Bede told me that the scripture passage from the Gospel of John––‘It was not you who chose me; it was I who chose you’ (ii)––has meant to him since the beginning of his vocation. It is we who recognized in our Brother Bede the qualities of priestly ministry, a desire and capacity for service, an ability to break open the Word in teaching and preaching, and the quality of being a bridge in his own person––bringing God to people and people to God through Jesus. Recognizing this priesthood, that’s why we asked the bishop to confer on him Holy Orders and authorize him to serve as a presbyter for our community and the greater Body of Christ, in a world so in need of true servants.
I can’t think of a worse time, in my lifetime, to be a priest.(iii) Its social status has diminished just as its panache has grown irksome. Just this month an article splashed on the cover of the Atlantic magazine by a popular writer and former priest––“ Abolish the Priesthood to Save the Church.” I can’t think of a worse time to be ordained a priest. That being said, there also couldn’t be a better time to be an ordained priest; there has never been a time when the church and the world, especially the suffering, have had greater need of a healing touch, an evangelizing word, good news to the poor. Bede has certainly put this face of the priesthood forward, in his invitation with the image of foot washing and the card saying “Called to Service… for the Tomorrow of God.”
To tie all this in with the Feast of the Ascension: besides the fact that Jesus commissions his disciples before he ascends, I have always loved this question that the two dressed in white garments ask them at the end: ‘Why are you looking at the sky?’(iv) It reminds me of Peter wanting to build three tents on Mount Tabor after the Transfiguration: “Let’s stay here.” And Jesus says, “No, we have to go back down the mountain, Peter,” and the first thing he does is heal someone.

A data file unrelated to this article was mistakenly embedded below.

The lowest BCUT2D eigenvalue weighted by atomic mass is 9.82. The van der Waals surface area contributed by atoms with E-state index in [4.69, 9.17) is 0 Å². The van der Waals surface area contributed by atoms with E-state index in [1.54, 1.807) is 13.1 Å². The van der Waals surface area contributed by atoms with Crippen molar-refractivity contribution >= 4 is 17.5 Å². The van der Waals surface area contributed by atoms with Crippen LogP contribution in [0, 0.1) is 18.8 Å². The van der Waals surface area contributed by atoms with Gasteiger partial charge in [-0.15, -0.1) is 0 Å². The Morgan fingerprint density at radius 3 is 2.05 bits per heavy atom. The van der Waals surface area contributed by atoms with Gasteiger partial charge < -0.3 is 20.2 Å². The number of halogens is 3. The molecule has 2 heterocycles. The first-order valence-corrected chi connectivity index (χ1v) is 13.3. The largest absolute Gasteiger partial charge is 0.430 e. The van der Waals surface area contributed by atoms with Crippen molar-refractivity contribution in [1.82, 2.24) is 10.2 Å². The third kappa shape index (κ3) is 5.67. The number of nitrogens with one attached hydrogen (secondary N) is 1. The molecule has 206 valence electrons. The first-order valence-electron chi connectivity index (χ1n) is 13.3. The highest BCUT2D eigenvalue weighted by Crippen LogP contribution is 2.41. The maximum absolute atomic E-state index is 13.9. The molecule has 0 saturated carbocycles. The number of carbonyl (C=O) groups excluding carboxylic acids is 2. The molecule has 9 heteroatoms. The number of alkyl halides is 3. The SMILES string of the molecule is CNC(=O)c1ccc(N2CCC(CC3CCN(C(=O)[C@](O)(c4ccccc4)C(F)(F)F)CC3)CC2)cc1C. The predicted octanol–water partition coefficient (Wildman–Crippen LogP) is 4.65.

There is a phrase that our Prior General Alessandro used at our last General Chapter that Bede picked up on––“The tomorrow of God.” Called to service… for the tomorrow of God. Why are you looking in the sky? Why are you worried about heaven? Jesus will come back and heaven will take care of itself and it shall all be yours in due time. But until then, and for now––was it not Jesus’ prayer, Thy kingdom come, thy will be done on earth as it is in heaven? Your job, our job, our hope, our mission is the tomorrow of God. And that Bede would accept this ministry, at this time in his life and in the life of the church and in the history of the Camaldolese presence in America is a sign of hope for the tomorrow of God.
Fr. Cyprian, Prior, NCH, 2 June 2019
i To some extent this is the ancient debate between ex opera operato and ex opera operantis: is grace conferred from the administration of the sacrament––from “the work worked”? Of course! But is something not also conferred from “the working of the work,” from doing the sacrament? Of course we believe that the Spirit works even on an unreceptive candidate, just as the Spirit can work through an unworthy minister (thanks be to God!). But we never disregard our own preparation for a sacrament and our capacity to receive the grace that is being bestowed.